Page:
South Africa puts a finishing touch on its own carbon Taxes as Airlines adjust to the EU ETS

South Africa is moving ahead with its own plans to introduce carbon taxes later in the year, a situation which will complicate matters and cut into the profits of the country's airlines, particularly South African Airways which will be forced to pay double carbon taxes now that it has to face Europe's unilateral Emissions Trading Systems.

The European Union has indicated that it will not back down with its plans to include non-EU airlines in its Emissions Trading Scheme (ETS). Most airlines have indicated that they will comply with the EU ETS, which came into effect on January 1st 2012. Airlines flying in and out of the European Union will be forced to purchase carbon credits to offset the carbon emissions they produce but the carriers are expected to pass most if not all of these charges to consumers, thus making air travel to Europe more expensive. Threats of boycott by some American and Chinese airlines will not materialize as the EU has threatened tough countermeasures for non compliance by airlines. There are also talk that this could spark a trade war as Chinese, Russian and even US government might impose retaliatory carbon taxes on EU airlines flying into those destinations.

Green Aviation: IATA  favours a global framework for handling aviation emissions under the leadership of UN's ICAO, but Europe, frustrated by the slow pace of deliberations , has instituted its own Emissions Trading System  that has infuriated many governments and industry stakeholders.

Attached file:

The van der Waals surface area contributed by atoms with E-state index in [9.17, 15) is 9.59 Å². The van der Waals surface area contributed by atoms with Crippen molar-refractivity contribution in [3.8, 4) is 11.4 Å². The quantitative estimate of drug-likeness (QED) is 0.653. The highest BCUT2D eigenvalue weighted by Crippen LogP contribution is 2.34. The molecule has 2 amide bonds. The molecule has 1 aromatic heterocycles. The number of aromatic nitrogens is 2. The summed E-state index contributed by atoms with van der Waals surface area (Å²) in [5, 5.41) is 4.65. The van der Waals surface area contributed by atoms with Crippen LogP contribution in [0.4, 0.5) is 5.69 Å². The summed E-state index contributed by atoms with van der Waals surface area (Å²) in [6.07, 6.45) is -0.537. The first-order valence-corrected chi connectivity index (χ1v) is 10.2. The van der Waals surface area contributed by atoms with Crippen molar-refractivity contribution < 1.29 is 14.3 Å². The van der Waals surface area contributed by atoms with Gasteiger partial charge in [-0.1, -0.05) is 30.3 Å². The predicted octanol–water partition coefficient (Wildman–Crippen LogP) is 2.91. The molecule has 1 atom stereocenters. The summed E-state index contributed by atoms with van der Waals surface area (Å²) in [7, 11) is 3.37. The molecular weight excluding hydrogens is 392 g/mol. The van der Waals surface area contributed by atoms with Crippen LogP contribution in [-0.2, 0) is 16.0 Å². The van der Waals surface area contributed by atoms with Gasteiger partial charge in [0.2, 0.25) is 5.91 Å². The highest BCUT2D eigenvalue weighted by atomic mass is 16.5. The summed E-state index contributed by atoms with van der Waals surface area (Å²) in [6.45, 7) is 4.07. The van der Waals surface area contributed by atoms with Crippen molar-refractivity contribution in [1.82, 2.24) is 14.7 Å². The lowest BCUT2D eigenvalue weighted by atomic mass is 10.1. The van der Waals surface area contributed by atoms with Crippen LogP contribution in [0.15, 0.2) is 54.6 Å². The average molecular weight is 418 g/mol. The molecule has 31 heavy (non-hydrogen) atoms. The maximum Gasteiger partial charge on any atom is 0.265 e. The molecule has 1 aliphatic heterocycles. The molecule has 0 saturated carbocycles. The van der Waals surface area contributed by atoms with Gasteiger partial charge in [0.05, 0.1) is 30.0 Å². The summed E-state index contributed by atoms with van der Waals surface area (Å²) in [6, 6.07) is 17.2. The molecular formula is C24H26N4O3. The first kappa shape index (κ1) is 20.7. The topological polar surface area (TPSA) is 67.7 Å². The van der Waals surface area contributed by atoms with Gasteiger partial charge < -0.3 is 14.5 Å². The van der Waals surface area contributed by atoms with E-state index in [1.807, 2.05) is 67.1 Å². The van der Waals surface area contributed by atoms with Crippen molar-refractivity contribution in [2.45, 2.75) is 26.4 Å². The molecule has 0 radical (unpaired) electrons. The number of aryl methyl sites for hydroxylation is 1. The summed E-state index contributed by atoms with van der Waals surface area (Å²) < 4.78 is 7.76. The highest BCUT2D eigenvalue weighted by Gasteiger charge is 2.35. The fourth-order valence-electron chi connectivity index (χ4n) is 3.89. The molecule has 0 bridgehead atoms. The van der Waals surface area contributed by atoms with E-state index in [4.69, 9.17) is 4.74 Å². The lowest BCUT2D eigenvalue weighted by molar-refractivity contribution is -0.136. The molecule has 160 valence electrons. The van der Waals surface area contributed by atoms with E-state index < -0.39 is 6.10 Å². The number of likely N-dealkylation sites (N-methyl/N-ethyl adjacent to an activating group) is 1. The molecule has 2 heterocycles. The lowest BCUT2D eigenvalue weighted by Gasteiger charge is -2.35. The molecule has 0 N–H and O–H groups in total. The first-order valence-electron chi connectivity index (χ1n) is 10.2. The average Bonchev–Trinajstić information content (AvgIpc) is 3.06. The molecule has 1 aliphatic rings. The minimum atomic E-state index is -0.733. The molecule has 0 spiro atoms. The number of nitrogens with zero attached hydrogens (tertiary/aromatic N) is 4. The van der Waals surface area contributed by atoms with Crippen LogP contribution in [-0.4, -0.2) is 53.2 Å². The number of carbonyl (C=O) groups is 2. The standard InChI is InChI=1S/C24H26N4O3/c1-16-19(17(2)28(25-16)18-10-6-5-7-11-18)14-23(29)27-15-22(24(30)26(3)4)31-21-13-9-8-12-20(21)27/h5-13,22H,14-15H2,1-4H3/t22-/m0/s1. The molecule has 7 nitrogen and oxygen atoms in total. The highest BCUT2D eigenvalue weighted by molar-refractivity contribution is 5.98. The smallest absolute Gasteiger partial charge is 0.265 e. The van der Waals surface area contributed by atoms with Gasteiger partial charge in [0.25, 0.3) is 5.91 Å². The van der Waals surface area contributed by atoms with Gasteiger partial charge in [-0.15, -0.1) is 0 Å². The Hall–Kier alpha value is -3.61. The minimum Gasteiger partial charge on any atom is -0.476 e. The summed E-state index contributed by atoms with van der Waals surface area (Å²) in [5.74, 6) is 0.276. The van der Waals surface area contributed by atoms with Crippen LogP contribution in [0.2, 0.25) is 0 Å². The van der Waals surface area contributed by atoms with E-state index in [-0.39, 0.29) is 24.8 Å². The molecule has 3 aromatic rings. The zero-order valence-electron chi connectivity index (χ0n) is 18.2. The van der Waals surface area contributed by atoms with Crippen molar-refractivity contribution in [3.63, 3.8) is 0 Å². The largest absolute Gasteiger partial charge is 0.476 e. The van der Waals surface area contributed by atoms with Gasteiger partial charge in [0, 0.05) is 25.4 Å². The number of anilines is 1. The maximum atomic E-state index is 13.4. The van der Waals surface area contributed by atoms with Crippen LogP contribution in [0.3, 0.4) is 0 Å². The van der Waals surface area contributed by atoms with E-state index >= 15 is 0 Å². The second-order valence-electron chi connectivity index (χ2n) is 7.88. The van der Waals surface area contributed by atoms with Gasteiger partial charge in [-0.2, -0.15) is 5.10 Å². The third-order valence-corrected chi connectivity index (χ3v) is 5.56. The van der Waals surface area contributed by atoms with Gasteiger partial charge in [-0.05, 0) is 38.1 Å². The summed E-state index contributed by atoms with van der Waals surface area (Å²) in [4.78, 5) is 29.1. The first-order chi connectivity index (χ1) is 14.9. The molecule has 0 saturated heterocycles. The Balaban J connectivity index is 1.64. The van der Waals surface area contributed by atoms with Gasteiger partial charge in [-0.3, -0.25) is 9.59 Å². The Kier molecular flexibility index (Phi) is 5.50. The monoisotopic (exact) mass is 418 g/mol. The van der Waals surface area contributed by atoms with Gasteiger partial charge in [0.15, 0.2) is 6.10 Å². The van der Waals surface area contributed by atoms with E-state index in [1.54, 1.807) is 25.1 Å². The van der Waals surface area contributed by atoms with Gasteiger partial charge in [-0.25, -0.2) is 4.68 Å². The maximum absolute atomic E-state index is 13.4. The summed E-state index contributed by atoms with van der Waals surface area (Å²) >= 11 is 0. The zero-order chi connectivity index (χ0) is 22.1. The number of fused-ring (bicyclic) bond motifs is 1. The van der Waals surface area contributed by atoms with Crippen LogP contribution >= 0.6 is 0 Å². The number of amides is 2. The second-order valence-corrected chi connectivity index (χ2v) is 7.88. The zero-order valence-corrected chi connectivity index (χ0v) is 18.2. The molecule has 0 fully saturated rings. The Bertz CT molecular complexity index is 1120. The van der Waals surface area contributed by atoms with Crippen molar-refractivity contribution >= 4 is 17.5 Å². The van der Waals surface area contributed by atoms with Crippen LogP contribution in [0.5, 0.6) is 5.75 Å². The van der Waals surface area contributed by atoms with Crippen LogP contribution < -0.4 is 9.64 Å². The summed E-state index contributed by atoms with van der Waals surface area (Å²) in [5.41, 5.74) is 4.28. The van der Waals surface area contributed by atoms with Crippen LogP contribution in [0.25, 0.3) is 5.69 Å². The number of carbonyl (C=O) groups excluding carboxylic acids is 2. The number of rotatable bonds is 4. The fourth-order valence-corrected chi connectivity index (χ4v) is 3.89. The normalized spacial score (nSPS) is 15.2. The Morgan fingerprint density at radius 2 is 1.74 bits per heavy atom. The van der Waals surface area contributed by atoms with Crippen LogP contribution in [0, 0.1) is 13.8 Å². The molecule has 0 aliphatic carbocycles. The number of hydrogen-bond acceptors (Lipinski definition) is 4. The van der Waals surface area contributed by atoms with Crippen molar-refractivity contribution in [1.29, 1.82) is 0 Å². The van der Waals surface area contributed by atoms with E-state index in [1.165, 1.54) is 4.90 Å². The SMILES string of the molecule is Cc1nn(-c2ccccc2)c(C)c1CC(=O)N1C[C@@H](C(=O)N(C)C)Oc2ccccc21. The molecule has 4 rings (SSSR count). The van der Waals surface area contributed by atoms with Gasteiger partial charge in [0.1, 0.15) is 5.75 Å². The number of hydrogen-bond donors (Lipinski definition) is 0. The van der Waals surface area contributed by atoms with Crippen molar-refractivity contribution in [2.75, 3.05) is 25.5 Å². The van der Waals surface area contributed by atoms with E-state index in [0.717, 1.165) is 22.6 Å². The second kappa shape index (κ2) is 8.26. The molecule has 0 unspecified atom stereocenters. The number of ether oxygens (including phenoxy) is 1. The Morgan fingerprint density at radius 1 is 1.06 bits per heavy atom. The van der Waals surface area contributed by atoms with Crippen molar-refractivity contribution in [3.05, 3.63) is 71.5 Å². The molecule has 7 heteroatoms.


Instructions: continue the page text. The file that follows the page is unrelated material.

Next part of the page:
Under the Kyoto protocol, the United Nations’ International Civil Aviation Organization, ICAO was given the responsibility to manage the aviation industry's emissions. Many governments have proposed moving forward with this global framework of an emissions trading system that incorporates aviation under the leadership of ICAO but the EU has resolved to unilaterally move ahead with its own ETS scheme, a move that has infuriated many governments and industry stakeholders.

Green Airlines: Several African and global airlines have instituted "green programs" but they are a drop in the ocean. There is a need for a consensus based global framework for handling emissions by airlines.

What this disjointed ETS means is that global airlines flying into Europe will have to pay the EU fees to offset their carbon footprints in Europe while EU airlines do not pay any fees for their carbon footprints when flying to global destinations, a situation that naturally creates an imbalance. A scenario might in the future arise where every country or trading bloc will impose their own set of ETS systems which will lead to increased carbon offset fees as airlines will have to pay double carbon taxes to every country they fly to unless the system is harmonized under a global framework. Of course these fees will be passed over to passengers making air travel even more costly. That situation might arise soon as South Africa finalizes its carbon tax plan that includes the aviation industry.

South Africa's carbon offset plan illustrates the situation that many airlines will face in the future if every country or trade bloc institute their own set of emission trading systems and move way from the global framework under ICAO's leadership.

 I expect AFRAA to in due course release a statement on the adverse effects of the EU ETS on African airlines and their profitability.

IATA estimates that the ETS could cost airlines $1.2 billion this year.


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